What outcomes are important to patients with mild cognitive impairment or Alzheimer's disease, their caregivers, and health-care professionals? A systematic review.
Tochel C., Smith M., Baldwin H., Gustavsson A., Ly A., Bexelius C., Nelson M., Bintener C., Fantoni E., Garre-Olmo J., Janssen O., Jindra C., Jørgensen IF., McKeown A., Öztürk B., Ponjoan A., Potashman MH., Reed C., Roncancio-Diaz E., Vos S., Sudlow C., ROADMAP consortium None.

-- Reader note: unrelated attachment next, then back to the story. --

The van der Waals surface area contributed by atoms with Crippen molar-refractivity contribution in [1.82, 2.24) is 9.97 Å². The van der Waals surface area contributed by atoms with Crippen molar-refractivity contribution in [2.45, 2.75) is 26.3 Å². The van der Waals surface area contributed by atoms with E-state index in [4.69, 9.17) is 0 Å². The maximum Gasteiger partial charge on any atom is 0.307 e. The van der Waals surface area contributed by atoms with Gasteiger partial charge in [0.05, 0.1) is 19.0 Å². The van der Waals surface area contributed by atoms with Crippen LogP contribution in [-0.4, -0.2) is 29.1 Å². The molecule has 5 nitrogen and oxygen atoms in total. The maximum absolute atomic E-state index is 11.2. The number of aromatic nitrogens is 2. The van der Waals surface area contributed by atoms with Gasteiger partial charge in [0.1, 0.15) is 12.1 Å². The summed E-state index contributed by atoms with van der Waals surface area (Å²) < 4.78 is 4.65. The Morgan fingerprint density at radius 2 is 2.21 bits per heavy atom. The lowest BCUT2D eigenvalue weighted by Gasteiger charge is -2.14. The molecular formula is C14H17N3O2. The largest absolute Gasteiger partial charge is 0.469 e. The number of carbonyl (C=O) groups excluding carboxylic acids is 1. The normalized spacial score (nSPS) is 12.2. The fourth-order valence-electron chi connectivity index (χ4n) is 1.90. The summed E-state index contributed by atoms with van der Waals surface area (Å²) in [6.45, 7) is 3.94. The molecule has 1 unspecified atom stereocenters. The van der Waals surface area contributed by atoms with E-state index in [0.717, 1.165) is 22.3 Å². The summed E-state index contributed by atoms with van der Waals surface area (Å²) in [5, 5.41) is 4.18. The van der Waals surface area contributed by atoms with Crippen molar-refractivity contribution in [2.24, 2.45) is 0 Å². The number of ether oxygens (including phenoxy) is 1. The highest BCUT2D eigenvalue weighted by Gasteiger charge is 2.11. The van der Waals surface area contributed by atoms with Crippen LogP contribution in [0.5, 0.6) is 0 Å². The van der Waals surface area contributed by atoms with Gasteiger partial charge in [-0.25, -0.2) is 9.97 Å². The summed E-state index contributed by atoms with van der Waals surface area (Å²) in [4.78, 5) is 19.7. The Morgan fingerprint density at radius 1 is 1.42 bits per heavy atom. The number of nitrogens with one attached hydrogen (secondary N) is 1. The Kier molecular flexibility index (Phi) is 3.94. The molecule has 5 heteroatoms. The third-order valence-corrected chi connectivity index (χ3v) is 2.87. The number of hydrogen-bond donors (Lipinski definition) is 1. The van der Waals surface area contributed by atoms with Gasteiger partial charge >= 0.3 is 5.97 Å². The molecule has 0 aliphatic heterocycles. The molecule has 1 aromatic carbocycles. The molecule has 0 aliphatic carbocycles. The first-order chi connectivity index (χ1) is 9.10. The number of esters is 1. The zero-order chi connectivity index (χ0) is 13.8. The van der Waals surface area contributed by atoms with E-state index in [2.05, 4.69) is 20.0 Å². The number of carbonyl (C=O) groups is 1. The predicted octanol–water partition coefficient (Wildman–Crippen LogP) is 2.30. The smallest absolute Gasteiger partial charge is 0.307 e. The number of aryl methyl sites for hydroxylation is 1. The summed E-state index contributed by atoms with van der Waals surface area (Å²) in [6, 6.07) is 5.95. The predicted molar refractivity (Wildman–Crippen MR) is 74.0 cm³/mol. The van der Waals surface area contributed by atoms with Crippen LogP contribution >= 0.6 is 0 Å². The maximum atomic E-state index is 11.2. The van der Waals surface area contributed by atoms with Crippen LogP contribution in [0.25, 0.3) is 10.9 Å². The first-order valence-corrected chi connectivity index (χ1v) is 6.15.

Introduction: Clinical trials involving patients with Alzheimer's disease (AD) continue to try to identify disease-modifying treatments. Although trials are designed to meet regulatory and registration requirements, many do not measure outcomes of the disease most relevant to key stakeholders. Methods: A systematic review sought research that elicited information from people with AD, their caregivers, and health-care professionals on which outcomes of the disease were important. Studies published in any language between 2008 and 2017 were included. Results: Participants in 34 studies described 32 outcomes of AD. These included clinical (memory, mental health), practical (ability to undertake activities of daily living, access to health information), and personal (desire for patient autonomy, maintenance of identity) outcomes of the disease. Discussion: Evidence elicited directly from the people most affected by AD reveals a range of disease outcomes that are relevant to them but are not commonly captured in clinical trials of new treatments.